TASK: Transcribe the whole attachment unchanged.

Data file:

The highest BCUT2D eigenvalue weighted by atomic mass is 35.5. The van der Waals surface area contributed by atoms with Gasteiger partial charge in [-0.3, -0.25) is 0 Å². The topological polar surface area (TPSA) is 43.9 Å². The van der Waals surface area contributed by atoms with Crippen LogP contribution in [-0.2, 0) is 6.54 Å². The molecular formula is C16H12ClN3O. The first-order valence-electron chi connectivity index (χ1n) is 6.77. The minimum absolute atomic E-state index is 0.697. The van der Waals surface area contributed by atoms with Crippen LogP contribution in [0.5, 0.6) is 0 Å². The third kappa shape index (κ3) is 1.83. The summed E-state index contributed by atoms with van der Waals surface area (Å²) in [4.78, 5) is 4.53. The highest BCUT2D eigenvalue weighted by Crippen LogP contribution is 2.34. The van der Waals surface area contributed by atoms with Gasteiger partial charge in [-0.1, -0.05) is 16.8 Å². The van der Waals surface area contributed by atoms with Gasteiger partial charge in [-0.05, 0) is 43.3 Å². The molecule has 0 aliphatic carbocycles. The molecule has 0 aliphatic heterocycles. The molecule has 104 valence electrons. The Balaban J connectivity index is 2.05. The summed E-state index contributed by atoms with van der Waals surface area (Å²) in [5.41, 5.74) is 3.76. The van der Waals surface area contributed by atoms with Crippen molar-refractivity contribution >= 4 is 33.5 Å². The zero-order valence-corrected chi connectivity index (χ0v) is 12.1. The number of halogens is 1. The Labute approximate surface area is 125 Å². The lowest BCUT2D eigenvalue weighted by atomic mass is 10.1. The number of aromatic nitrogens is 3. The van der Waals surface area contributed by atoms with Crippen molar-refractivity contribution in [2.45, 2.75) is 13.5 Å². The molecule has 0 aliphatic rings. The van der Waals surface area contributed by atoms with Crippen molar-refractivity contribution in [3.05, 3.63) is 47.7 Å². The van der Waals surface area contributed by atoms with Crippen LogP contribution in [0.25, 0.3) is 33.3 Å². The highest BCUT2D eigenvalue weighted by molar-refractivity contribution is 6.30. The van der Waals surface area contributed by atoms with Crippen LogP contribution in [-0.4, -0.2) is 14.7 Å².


The highest BCUT2D eigenvalue weighted by atomic mass is 35.5. The van der Waals surface area contributed by atoms with Gasteiger partial charge in [-0.3, -0.25) is 0 Å². The topological polar surface area (TPSA) is 43.9 Å². The van der Waals surface area contributed by atoms with Crippen LogP contribution in [-0.2, 0) is 6.54 Å². The molecular formula is C16H12ClN3O. The first-order valence-electron chi connectivity index (χ1n) is 6.77. The minimum absolute atomic E-state index is 0.697. The van der Waals surface area contributed by atoms with Crippen LogP contribution in [0.5, 0.6) is 0 Å². The third kappa shape index (κ3) is 1.83. The summed E-state index contributed by atoms with van der Waals surface area (Å²) in [4.78, 5) is 4.53. The highest BCUT2D eigenvalue weighted by Crippen LogP contribution is 2.34. The van der Waals surface area contributed by atoms with Gasteiger partial charge in [-0.1, -0.05) is 16.8 Å². The van der Waals surface area contributed by atoms with Gasteiger partial charge in [-0.05, 0) is 43.3 Å². The molecule has 0 aliphatic carbocycles. The molecule has 0 aliphatic heterocycles. The molecule has 104 valence electrons. The Balaban J connectivity index is 2.05. The summed E-state index contributed by atoms with van der Waals surface area (Å²) in [5.41, 5.74) is 3.76. The van der Waals surface area contributed by atoms with Crippen molar-refractivity contribution >= 4 is 33.5 Å². The zero-order valence-corrected chi connectivity index (χ0v) is 12.1. The number of halogens is 1. The Labute approximate surface area is 125 Å². The lowest BCUT2D eigenvalue weighted by atomic mass is 10.1. The number of aromatic nitrogens is 3. The van der Waals surface area contributed by atoms with Crippen molar-refractivity contribution in [2.45, 2.75) is 13.5 Å². The molecule has 0 aliphatic rings. The van der Waals surface area contributed by atoms with Crippen molar-refractivity contribution in [3.05, 3.63) is 47.7 Å². The van der Waals surface area contributed by atoms with Crippen LogP contribution in [0.25, 0.3) is 33.3 Å². The highest BCUT2D eigenvalue weighted by molar-refractivity contribution is 6.30. The van der Waals surface area contributed by atoms with Crippen LogP contribution in [-0.4, -0.2) is 14.7 Å².